MR. KILMEADE: Governor, I have to ask you something else: Doesn't it seem almost un-American to tax somebody's profits, like these oil companies? Does that mean you have to prop them up when they start losing money, because that's where we're supposed to get that $1,000-per-family from?
GOV. RICHARDSON: Well, I think what Senator Obama is saying is look, in the last few energy bills, if you're oil, coal or nuclear, you get these big tax breaks. If you're solar, wind and biofuels, you don't.
I think what Obama is saying is spread it around. Have a situation where solar, wind and biofuels are competing. Shift some of those tax breaks. I don't think it's an extra tax. It's simply a shift and I think that makes sense. It should be competitive -- a fair playing field for all our energy sources.
MR. KILMEADE: Yeah. It's a windfall profit tax, so they're taking profit away from a company that's found a way to make it.
Governor Richardson, I love your insight on so many levels. It's that great resume that keeps on giving. And who knows, you could be the next vice president -- vice presidential nominee, which should happen soon.
Governor, always great to talk with you. Thanks for joining us.
GOV. RICHARDSON: Thank you. Thank you very
ING JOE" INTERVIEW WITH GOVERNOR BILL RICHARDSON (D-NM)
SUBJECT: 2008 PRESIDENTIAL CAMPAIGN INTERVIEWERS: JOE SCARBOROUGH, MIKA BRZEZINSKI
7:05 A.M. EDT, TUESDAY, AUGUST 5, 2008
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MR. SCARBOROUGH: With us now, former Democratic presidential candidate and New Mexico Governor Bill Richardson, who has a wonderful history with the Clintons, certainly after endorsing Barack Obama, who's also in -- (inaudible) -- with the governor.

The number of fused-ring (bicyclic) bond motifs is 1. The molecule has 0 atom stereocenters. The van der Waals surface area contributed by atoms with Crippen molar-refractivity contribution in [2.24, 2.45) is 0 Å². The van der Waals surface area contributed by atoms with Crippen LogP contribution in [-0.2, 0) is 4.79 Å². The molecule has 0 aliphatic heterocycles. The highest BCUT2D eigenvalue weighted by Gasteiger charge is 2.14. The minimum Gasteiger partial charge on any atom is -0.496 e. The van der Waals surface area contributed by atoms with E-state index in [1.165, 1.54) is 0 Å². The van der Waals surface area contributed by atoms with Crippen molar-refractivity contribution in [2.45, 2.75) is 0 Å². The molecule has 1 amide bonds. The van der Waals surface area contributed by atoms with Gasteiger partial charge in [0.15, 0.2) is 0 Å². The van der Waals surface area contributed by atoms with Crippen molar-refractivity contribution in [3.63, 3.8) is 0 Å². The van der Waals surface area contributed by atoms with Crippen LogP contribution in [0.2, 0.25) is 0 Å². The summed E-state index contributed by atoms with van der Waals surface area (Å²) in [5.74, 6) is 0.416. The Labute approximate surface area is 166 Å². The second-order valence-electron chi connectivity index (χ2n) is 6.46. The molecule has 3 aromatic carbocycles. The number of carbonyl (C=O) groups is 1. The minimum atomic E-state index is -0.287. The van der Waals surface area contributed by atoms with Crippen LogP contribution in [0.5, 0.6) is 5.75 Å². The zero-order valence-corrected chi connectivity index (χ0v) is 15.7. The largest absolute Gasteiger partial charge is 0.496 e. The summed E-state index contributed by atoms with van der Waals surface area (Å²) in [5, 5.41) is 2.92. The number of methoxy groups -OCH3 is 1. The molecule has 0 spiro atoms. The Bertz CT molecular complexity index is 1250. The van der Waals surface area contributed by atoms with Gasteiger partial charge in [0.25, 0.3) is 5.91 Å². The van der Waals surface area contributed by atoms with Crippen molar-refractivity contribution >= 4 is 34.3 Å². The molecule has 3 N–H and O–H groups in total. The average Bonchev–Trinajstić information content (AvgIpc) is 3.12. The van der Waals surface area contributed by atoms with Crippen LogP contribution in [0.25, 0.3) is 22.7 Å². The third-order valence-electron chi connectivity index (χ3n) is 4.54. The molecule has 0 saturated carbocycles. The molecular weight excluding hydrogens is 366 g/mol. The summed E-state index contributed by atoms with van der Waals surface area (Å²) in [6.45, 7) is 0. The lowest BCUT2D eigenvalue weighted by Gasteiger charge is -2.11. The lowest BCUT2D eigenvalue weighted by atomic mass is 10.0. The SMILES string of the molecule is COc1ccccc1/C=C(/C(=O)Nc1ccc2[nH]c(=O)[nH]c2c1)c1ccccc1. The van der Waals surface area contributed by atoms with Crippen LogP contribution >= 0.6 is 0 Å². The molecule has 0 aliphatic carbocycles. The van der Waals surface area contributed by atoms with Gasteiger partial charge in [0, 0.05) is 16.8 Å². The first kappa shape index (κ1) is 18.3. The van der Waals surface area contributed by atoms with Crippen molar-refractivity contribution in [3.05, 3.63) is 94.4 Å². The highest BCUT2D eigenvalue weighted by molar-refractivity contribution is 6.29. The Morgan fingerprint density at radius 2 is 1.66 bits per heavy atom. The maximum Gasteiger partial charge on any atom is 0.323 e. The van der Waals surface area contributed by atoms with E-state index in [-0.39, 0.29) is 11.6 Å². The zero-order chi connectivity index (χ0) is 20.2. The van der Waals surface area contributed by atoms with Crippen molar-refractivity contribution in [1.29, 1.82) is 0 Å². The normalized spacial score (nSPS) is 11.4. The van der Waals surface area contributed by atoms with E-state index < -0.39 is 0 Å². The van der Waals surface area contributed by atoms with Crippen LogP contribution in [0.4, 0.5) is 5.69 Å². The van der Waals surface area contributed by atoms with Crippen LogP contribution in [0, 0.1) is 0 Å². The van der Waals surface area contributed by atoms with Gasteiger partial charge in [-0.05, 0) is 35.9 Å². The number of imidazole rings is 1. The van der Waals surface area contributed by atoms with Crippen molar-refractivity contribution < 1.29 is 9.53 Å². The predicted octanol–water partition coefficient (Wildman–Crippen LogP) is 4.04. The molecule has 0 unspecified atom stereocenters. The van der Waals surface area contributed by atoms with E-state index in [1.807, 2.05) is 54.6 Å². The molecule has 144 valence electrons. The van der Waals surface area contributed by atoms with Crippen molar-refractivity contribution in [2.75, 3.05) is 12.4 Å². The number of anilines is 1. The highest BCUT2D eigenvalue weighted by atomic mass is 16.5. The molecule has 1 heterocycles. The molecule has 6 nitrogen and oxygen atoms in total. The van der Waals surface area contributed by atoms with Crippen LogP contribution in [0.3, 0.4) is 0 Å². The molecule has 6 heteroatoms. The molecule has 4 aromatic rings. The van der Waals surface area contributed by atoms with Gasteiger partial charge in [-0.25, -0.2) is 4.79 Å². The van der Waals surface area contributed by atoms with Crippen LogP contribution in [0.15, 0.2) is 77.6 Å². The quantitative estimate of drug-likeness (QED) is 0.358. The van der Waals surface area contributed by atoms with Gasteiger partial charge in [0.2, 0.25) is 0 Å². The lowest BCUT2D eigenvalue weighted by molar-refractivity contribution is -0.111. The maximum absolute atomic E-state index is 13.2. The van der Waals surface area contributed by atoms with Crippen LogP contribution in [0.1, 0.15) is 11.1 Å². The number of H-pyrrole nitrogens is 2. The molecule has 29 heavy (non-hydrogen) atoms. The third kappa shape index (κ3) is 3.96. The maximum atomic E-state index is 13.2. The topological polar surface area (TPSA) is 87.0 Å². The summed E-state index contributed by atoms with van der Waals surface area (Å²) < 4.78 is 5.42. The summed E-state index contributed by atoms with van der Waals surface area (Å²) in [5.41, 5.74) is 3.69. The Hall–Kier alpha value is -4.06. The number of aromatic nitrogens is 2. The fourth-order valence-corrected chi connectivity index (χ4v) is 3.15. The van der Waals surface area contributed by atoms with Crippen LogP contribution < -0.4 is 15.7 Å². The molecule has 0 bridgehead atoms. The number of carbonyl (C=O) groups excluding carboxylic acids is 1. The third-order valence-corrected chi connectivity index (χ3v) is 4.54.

Governor, we're going to ask you about the energy policy of Barack Obama very soon. That was you, of course, watching the Super Bowl. I know it was a delightful experience for you.
But what do you make of Bill Clinton not being able to come out and say that Barack Obama is qualified to be president of the United States?
GOV. RICHARDSON: Well, he was answering it hypothetically. And what's happened since the primaries ended is both teams, the Obama, the Clinton team, they're coming together. Their staffs are coming together, campaigning together. For instance, in two weeks I am going to host in New Mexico two fundraisers to retire Senator Clinton's debt.
You know, there's still a little anger on both sides, but it's reducing itself --
Democrats are coming together.
MR. SCARBOROUGH: But that's extraordinary, though, Governor. When you have the former Democratic president of the United States --
MS. BRZEZINSKI: I mean, come on.
MR. SCARBOROUGH: -- not saying that Barack Obama's qualified to be president of the United States, and also suggesting that he may not be ready to be president of the United States, that's a serious problem. Can you or somebody else take Bill Clinton aside and say come on, pal, get on board.
MS. BRZEZINSKI: I mean, Governor, isn't the answer yes?
GOV. RICHARDSON: Well, he basically said that Obama was going to win and should win. But he was taking his own experience. When President Clinton came in, he said that at the beginning there's a lot of training to take place.
I don't think we should make too much out of this. He was overseas, apparently, and was caught in this interview. But I have heard him say many times --